Sunrise's Yam says the escalating cost of building materials will likely further push up prices. "Within a period of 12 months from last January, steel bar prices have risen by more than 14% and ready-mix concrete prices by 13.8%. Construction costs have gone up over the years; in 1998 it was RM150 psf but now, it is an average of RM300 psf," said Yam who added that, last year, Malaysian property prices were similar to Bangkok but cheaper than Singapore.

Rising values
Both Tong and Yam were speaki
ng at The Edge Investment Forum on Real Estate 2007; on the topic The Real Estate Success Story — Mont'Kiara: A Developer's Perspective.

Tong recalls how the first Sunrise project, Mont'Kiara Pines, completed in 1993, was sold at an average of RM190 psf, with subsequent launches of Mont'Kiara Palma at RM210 psf and then Mont'Kiara Pelangi at RM230 psf.

The latest Sunrise product, the RM800-million 11@Mont'Kiara is on the market tagged at RM727 psf onwards. Save for bumiputera units, the 6-star luxury condo with 342 units has been sold even before an official launch.

Data compiled by Sunrise shows that its properties have enjoyed capital appreciation of up to 60% with yields from 8% to 12% (see chart).

Yam notes that for capital appreciation to be sustainable, it must be driven by fundamentals like supply and demand, economic cycles, population growth, socio-demographics, government policies, interest rates and changing lifestyles.
"Based on the original price, Palma has a gross yield of 14.53% — a 1,300 sq ft unit was sold at RM289,000. With current selling prices of RM518,000, gross yields are at 8.1%. As long as yields are more than the effective mortgage rate, there will be an upside. There is potential healthy capital appreciation upside of 50%," he states.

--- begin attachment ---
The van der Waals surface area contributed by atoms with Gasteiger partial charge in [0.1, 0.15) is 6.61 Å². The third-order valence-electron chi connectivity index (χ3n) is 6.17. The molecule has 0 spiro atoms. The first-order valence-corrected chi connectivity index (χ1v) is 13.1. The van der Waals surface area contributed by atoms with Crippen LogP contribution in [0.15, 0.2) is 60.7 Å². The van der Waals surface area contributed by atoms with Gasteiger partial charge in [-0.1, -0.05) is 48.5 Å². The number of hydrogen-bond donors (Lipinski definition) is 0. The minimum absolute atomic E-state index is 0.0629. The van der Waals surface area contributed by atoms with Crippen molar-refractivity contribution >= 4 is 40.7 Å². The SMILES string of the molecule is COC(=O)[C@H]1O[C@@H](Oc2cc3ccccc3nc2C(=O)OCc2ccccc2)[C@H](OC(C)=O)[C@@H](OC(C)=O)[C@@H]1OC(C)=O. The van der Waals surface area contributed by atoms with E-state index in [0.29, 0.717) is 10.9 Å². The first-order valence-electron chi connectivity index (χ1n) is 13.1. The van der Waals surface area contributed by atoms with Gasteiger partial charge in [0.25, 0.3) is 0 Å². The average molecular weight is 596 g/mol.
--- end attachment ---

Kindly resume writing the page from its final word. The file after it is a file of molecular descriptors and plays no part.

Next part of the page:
Yam says that from 1991 to 2007, Sunrise Bhd had completed some 3,200 condo units in the location, while other developers built another 2,700 units. "This works out to an average of 368 units per annum and when the additional 4,500 units developed by Sunrise and others come onstream in four years, the average supply of condos in Mont'Kiara would be 520 units per annum," he offers.

He adds that the "guesstimate-per-annum-constant-demand" for upmarket residences is estimated at 5% of the 80,000-annual property needs in the Klang Valley. "Around 4,000 units of high-end homes are required. Thus, from this forecast of housing needs, demand for luxury products outweighs supply," he reasons.

Tong: This was how Mont' Kiara looked like back in 1989

Mont' Kiara's skyline today

The Mont'Kiara story